By 2018, airlines are expected to spend $900 million on in-flight entertainment (IFE) content — up from $660 million in 2012.
IFE has been bolstered by innovative technologies that deliver more and better entertainment for passengers, along with more convenient ways to pay for those pleasures. On top of that, another major drivers for these offerings is the increasing competition between airlines.
Companies across the space are adopting new IFE products and services to differentiate themselves for competitors, according to a new TechNavio report.
No wonder the options are expanding rapidly, including in-flight video-on-demand, fancier fare for foodies and Wi-Fi access, either from the seatback or on your own smartphone or tablet.
With that in mind, let’s take a peek at some of the hottest innovations from five big players in the space:
Delta Air Lines
The solution enables near real-time credit card processing for on-board purchases, eReceipts that can be emailed to customers and the ability to read coupons displayed on a customer’s mobile device.
Flight attendants began testing the Nokia Lumia 820 during flights in June.
With the launch of Air Canada’s Rouge — a new leisure airline — passengers will be able to stream stored movies, TV shows and other entertainment content to their personal devices using Panasonic (PCRFY) Avionics’ wireless in-flight entertainment solution eXW.
Passengers will be able to access services through a personalized portal on their own Wi-Fi-enabled laptop, tablet, smartphone or other device. This is a big deal since the aircraft used for rouge are not equipped with seat-back entertainment players.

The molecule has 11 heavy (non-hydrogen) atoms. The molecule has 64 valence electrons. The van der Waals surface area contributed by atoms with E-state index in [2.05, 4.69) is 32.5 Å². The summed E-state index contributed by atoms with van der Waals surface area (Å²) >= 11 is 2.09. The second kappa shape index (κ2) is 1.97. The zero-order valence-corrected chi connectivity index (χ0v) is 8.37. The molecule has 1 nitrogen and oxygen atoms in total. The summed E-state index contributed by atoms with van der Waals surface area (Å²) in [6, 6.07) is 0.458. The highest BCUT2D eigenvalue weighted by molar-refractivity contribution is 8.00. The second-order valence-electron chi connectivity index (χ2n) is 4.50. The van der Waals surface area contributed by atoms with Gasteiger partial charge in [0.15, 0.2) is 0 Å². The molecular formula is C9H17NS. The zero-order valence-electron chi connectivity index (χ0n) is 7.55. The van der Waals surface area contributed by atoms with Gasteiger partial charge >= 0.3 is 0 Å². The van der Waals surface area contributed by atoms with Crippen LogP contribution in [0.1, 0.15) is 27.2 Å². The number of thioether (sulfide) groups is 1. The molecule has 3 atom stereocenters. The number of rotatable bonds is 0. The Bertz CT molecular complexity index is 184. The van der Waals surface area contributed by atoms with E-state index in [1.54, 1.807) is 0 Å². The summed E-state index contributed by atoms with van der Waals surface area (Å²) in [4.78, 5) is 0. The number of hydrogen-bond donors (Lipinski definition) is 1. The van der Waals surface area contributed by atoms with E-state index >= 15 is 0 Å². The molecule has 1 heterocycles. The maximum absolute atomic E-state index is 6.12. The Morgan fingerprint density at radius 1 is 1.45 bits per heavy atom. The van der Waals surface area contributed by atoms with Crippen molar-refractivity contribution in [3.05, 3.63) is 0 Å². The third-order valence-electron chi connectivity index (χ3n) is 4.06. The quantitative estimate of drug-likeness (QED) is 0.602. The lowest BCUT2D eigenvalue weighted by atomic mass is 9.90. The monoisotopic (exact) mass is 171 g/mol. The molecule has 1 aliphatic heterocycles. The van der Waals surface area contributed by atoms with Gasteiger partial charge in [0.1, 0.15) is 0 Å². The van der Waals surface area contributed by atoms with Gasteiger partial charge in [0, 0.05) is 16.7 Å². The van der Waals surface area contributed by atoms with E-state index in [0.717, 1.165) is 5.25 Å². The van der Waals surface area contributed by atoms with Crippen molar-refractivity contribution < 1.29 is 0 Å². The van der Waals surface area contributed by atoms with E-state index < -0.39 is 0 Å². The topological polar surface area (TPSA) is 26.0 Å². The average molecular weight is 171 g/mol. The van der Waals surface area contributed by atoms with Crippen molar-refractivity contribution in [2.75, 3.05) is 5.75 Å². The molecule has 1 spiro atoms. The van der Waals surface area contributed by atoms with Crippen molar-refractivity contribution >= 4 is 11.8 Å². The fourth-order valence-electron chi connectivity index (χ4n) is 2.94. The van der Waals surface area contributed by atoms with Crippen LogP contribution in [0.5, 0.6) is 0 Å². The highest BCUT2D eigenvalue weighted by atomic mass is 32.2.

Don’t have a device? You can rent an Apple (AAPL) iPad on board for $10.
The airline’s LiveTV subsidiary will begin installing it on JetBlue’s fleet by the end of the year — a move that further enhances the company’s planned launch of a premium cabin (a first for the budget carrier) on transcontinental flights.
JetBlue is also offering premium in-flight entertainment options like a 15-inch touch-screen television with more than 100 channels of DirecTV (DTV).
Virgin America’s innovative “Red” in-flight entertainment platform boasts seatback touch-screen TV with more than two dozen films, live TV, Google (GOOG) Maps, video games, thousands of songs and an on-demand food and drink menu.
The airline’s most recent update to Red allows seat-to-seat chat — and snack or cocktail delivery — to other passengers. Passengers not looking for love at 35,000 feet may surf the web or purchase more than 200 items via the RedStore’s seatback in-flight shopping capability.
For the cherry on top, Virgin also recently introduced an “open tab” function on its seatback system that enables passengers to swipe their credit card just once per flight. The tab then stays open until a passenger either closes it or the plane aircraft descends to 10,000 feet.
Last but not least, Southwest’s (LUV) reputation as a game-changer extends to its IFE strategy. Last month, the airline launched a service with pay TV provider Dish Network (DISH) that for the first time brings live TV and 75 on-demand shows to passengers’ Internet-enabled personal devices. Dubbed “TV Flies Free”, the service eventually will be a revenue source for the carrier.
LUV offers passengers in-air access to live TV, on-demand programming and Wi-Fi connectivity through a partnership with Row 44, a subsidiary of Global Eagle Entertainment (ENT).
But Southwest still knows the value of supplementing leading-edge technology with a good gimmick: Last week, Gavin DeGraw performed live onboard one of Southwest’s Phoenix to Los Angeles flights as part of the “Live at 35” concert series.
As of this writing, Susan J. Aluise did not hold a position in any of the securities named here.